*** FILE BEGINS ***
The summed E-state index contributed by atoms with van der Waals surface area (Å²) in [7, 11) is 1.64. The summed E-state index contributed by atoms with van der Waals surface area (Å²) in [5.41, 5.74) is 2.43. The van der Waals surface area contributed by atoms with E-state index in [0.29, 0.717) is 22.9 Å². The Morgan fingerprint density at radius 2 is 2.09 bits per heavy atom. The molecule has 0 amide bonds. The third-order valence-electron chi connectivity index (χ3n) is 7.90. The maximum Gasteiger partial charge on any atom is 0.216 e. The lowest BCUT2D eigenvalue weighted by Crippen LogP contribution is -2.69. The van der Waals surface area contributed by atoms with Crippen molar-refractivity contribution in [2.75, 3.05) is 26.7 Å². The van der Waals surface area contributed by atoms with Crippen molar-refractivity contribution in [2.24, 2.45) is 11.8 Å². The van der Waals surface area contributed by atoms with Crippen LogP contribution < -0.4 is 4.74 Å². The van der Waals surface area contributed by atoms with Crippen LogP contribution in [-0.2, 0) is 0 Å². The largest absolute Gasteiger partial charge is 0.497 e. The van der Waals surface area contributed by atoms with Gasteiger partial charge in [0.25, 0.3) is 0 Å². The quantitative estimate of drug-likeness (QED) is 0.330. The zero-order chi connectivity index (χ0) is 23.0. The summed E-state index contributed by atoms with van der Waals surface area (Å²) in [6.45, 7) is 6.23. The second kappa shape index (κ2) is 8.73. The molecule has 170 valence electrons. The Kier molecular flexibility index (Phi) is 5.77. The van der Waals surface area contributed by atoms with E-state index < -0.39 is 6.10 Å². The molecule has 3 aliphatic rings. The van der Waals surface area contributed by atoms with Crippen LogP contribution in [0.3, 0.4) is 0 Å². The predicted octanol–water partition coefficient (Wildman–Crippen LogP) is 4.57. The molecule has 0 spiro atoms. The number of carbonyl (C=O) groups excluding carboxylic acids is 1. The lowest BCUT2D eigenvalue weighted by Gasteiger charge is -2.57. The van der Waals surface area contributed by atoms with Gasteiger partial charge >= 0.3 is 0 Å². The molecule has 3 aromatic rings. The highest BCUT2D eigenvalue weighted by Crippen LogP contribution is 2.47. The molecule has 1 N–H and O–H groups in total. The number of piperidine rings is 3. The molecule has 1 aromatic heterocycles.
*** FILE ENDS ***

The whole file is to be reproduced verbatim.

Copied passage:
The summed E-state index contributed by atoms with van der Waals surface area (Å²) in [7, 11) is 1.64. The summed E-state index contributed by atoms with van der Waals surface area (Å²) in [5.41, 5.74) is 2.43. The van der Waals surface area contributed by atoms with E-state index in [0.29, 0.717) is 22.9 Å². The Morgan fingerprint density at radius 2 is 2.09 bits per heavy atom. The molecule has 0 amide bonds. The third-order valence-electron chi connectivity index (χ3n) is 7.90. The maximum Gasteiger partial charge on any atom is 0.216 e. The lowest BCUT2D eigenvalue weighted by Crippen LogP contribution is -2.69. The van der Waals surface area contributed by atoms with Crippen molar-refractivity contribution in [2.75, 3.05) is 26.7 Å². The van der Waals surface area contributed by atoms with Crippen molar-refractivity contribution in [2.24, 2.45) is 11.8 Å². The van der Waals surface area contributed by atoms with Crippen LogP contribution < -0.4 is 4.74 Å². The van der Waals surface area contributed by atoms with Crippen LogP contribution in [-0.2, 0) is 0 Å². The largest absolute Gasteiger partial charge is 0.497 e. The van der Waals surface area contributed by atoms with Gasteiger partial charge in [0.25, 0.3) is 0 Å². The quantitative estimate of drug-likeness (QED) is 0.330. The zero-order chi connectivity index (χ0) is 23.0. The summed E-state index contributed by atoms with van der Waals surface area (Å²) in [6.45, 7) is 6.23. The second kappa shape index (κ2) is 8.73. The molecule has 170 valence electrons. The Kier molecular flexibility index (Phi) is 5.77. The van der Waals surface area contributed by atoms with E-state index < -0.39 is 6.10 Å². The molecule has 3 aliphatic rings. The van der Waals surface area contributed by atoms with Crippen LogP contribution in [0.3, 0.4) is 0 Å². The predicted octanol–water partition coefficient (Wildman–Crippen LogP) is 4.57. The molecule has 0 spiro atoms. The number of carbonyl (C=O) groups excluding carboxylic acids is 1. The lowest BCUT2D eigenvalue weighted by Gasteiger charge is -2.57. The van der Waals surface area contributed by atoms with Gasteiger partial charge >= 0.3 is 0 Å². The molecule has 3 aromatic rings. The highest BCUT2D eigenvalue weighted by Crippen LogP contribution is 2.47. The molecule has 1 N–H and O–H groups in total. The number of piperidine rings is 3. The molecule has 1 aromatic heterocycles.